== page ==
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Republicans press Reisinger investigation

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Expense account, “snow day” documents requested

Under scrutiny are Reisinger’s controversial closing of his office for a day and a half during a snow event in February, as well as personal expense and travel spending during his time in office.

County GOP spokesman Nathan West has accused the county of “delaying” requests for the documents, one of which was made on July 24 and another several days later.

The Republicans have not specified what they are looking for in “about 50 documents” they are seeking. Reisinger has already said that much of his travel time has been personal, devoted to traveling to see his wife, who is hospitalized in Chapel Hill. She is suffering from cystic fibrosis following the birth of the Reisingers’ first child.

The document requests are the latest viewing-with-a-jaundiced-eye developments by GOP members who have been complaining since 2012 that Reisinger’s office is being protected by the Democratic-controlled commission.

A quiet, well-lighted place

There’s a reason why the title is “Register of Deeds.”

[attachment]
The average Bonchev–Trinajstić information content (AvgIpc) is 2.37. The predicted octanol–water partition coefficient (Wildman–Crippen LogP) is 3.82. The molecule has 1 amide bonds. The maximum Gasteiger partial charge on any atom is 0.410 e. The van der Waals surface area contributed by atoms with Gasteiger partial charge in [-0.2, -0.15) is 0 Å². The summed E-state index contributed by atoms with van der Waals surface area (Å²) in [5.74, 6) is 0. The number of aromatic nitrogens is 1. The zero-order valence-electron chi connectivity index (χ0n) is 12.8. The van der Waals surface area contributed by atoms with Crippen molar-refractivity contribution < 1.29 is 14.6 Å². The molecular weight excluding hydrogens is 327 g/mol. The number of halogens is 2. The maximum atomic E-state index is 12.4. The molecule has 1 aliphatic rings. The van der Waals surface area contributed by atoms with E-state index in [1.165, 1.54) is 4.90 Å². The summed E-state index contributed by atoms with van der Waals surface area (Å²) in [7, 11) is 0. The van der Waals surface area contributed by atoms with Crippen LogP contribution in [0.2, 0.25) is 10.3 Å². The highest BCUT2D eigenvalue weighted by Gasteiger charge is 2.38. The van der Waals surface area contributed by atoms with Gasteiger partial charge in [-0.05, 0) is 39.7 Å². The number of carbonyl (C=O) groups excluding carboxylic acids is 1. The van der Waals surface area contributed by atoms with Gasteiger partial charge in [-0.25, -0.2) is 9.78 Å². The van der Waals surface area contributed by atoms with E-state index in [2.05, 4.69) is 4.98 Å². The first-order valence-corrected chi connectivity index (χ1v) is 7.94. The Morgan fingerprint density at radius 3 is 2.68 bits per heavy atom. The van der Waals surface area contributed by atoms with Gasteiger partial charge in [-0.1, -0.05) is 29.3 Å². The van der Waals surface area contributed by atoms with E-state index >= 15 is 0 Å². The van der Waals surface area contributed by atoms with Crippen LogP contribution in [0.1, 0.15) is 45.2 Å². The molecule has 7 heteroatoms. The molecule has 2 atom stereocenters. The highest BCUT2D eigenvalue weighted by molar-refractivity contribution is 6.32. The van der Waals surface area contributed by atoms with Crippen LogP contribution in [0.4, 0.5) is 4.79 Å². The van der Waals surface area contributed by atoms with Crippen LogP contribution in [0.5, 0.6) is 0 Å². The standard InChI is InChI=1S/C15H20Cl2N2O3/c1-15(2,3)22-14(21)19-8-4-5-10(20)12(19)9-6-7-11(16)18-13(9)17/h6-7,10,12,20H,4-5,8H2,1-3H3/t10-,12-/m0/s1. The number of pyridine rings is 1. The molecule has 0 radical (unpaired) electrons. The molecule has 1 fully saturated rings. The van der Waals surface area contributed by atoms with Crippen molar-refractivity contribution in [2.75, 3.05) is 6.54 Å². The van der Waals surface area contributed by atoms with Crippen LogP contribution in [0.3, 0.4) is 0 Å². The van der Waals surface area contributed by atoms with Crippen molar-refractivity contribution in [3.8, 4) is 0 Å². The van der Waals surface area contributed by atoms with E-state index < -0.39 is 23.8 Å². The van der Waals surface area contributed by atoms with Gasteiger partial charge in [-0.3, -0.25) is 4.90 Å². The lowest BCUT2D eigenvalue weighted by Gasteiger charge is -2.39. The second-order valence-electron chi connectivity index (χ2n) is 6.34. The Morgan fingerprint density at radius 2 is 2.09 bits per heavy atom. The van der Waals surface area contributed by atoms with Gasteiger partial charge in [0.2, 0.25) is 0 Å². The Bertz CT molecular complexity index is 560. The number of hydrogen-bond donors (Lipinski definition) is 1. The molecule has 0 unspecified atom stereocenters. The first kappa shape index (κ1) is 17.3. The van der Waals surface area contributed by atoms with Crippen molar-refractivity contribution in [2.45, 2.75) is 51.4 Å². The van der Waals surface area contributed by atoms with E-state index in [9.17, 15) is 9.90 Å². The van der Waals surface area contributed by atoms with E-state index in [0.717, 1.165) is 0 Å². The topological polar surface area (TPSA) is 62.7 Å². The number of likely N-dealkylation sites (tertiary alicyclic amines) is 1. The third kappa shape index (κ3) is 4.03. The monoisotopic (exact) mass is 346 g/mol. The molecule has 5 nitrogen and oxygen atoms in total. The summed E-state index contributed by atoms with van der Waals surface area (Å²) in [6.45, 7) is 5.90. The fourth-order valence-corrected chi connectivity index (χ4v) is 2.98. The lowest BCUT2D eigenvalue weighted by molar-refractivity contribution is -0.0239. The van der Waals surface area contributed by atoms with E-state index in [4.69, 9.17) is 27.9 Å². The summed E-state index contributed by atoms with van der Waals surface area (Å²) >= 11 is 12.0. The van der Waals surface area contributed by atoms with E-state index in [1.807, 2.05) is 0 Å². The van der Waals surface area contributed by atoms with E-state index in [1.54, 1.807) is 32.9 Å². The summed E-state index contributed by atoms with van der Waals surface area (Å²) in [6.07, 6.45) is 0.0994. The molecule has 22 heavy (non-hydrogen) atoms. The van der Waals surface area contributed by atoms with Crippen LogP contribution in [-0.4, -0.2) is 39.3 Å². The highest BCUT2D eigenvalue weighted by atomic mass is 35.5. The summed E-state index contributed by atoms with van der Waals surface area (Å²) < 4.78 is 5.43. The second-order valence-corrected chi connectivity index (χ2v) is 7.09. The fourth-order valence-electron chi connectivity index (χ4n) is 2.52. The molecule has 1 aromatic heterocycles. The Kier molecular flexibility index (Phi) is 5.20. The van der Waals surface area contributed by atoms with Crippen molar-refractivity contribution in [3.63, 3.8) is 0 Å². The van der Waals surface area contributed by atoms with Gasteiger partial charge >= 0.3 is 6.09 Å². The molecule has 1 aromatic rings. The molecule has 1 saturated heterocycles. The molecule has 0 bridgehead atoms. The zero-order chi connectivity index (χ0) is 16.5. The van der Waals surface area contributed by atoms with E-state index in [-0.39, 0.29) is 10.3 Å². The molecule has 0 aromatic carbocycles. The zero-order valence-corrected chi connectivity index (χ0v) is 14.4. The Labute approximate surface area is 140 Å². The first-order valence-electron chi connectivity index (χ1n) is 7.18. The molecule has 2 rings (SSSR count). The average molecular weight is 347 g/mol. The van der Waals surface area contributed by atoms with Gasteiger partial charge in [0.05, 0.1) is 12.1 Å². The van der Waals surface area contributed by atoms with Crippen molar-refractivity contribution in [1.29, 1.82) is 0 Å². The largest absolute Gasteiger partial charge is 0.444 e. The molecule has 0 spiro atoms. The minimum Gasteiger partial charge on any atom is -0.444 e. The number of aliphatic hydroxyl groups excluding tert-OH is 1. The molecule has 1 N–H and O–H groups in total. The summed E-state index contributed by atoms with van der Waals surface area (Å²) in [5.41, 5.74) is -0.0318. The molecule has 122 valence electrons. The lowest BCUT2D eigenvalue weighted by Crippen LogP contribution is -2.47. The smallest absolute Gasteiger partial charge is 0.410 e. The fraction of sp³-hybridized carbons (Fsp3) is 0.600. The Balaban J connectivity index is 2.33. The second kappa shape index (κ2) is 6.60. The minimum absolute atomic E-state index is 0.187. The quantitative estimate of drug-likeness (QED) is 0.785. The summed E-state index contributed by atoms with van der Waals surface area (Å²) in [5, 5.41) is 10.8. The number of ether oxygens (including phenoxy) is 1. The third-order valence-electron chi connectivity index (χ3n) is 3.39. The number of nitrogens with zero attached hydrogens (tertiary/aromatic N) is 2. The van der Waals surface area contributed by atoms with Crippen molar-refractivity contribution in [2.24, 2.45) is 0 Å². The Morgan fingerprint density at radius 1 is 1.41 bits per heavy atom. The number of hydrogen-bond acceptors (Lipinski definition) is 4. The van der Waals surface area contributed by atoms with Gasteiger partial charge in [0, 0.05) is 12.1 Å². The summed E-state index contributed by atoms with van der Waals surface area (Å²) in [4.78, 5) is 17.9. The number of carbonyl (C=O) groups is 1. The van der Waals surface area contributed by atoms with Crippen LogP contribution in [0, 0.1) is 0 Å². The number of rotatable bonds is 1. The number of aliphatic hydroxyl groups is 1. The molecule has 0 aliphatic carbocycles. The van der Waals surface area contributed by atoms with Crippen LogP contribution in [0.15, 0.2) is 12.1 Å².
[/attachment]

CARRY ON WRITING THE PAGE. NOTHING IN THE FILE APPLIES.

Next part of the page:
The person who holds that title supervises the office that holds the records of everything in Buncombe county that the law demands a record of. Not just “deeds” in the sense of property conveyance, but such other “deeds” as births, deaths, marriages, divorces, business registrations, lawsuits and judgments.

All of which are recorded in shelf after shelf of file folders, or in enormous bound volumes stacked on shelves equipped with rollers. On a typical workday the records hums with the quiet activity of lawyers, paralegals, realtors and ordinary citizens poring over two centuries’ worth of transactions, while in the front office, at a row of teller-like windows, clerks receive and dispense information and collect fees for doing so. Altogether the atmosphere is much like that of a public library. And the register of deeds, who supervises the running of this hive, naturally holds a vital post in county government, but one that is supposedly above – or at least at arm’s length from – the cut and thrust of county politics.

Or so it seemed until January of 2011, when Democrat Otto Debruhl, who had held the office for nearly a third of a century, upset the balance of the universe by announcing his retirement.